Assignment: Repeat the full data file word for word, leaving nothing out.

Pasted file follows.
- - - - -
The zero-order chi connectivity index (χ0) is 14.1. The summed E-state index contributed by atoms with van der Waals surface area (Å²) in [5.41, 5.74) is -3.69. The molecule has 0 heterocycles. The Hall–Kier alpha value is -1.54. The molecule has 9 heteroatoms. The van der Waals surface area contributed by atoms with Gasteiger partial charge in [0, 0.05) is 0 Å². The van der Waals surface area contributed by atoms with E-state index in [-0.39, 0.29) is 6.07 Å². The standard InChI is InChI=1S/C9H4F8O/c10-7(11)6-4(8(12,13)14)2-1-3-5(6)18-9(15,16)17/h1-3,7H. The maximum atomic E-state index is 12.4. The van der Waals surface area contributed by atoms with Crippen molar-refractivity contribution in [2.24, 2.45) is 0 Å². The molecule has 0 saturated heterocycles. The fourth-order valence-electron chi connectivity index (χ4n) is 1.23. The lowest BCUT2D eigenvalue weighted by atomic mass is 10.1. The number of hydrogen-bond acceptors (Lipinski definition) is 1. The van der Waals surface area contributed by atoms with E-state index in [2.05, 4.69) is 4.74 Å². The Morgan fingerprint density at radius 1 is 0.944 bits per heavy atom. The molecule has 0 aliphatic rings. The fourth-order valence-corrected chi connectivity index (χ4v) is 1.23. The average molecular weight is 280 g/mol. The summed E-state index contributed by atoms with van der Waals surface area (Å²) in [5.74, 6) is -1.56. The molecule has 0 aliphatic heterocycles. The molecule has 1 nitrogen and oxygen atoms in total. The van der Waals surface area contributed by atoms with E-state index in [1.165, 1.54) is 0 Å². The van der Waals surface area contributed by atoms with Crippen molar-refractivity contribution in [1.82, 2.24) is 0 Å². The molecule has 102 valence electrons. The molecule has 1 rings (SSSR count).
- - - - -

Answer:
The zero-order chi connectivity index (χ0) is 14.1. The summed E-state index contributed by atoms with van der Waals surface area (Å²) in [5.41, 5.74) is -3.69. The molecule has 0 heterocycles. The Hall–Kier alpha value is -1.54. The molecule has 9 heteroatoms. The van der Waals surface area contributed by atoms with Gasteiger partial charge in [0, 0.05) is 0 Å². The van der Waals surface area contributed by atoms with E-state index in [-0.39, 0.29) is 6.07 Å². The standard InChI is InChI=1S/C9H4F8O/c10-7(11)6-4(8(12,13)14)2-1-3-5(6)18-9(15,16)17/h1-3,7H. The maximum atomic E-state index is 12.4. The van der Waals surface area contributed by atoms with Crippen molar-refractivity contribution in [2.24, 2.45) is 0 Å². The molecule has 0 saturated heterocycles. The fourth-order valence-electron chi connectivity index (χ4n) is 1.23. The lowest BCUT2D eigenvalue weighted by atomic mass is 10.1. The number of hydrogen-bond acceptors (Lipinski definition) is 1. The van der Waals surface area contributed by atoms with E-state index in [2.05, 4.69) is 4.74 Å². The Morgan fingerprint density at radius 1 is 0.944 bits per heavy atom. The molecule has 0 aliphatic rings. The fourth-order valence-corrected chi connectivity index (χ4v) is 1.23. The average molecular weight is 280 g/mol. The summed E-state index contributed by atoms with van der Waals surface area (Å²) in [5.74, 6) is -1.56. The molecule has 0 aliphatic heterocycles. The molecule has 1 nitrogen and oxygen atoms in total. The van der Waals surface area contributed by atoms with E-state index in [1.165, 1.54) is 0 Å². The van der Waals surface area contributed by atoms with Crippen molar-refractivity contribution in [1.82, 2.24) is 0 Å². The molecule has 102 valence electrons. The molecule has 1 rings (SSSR count).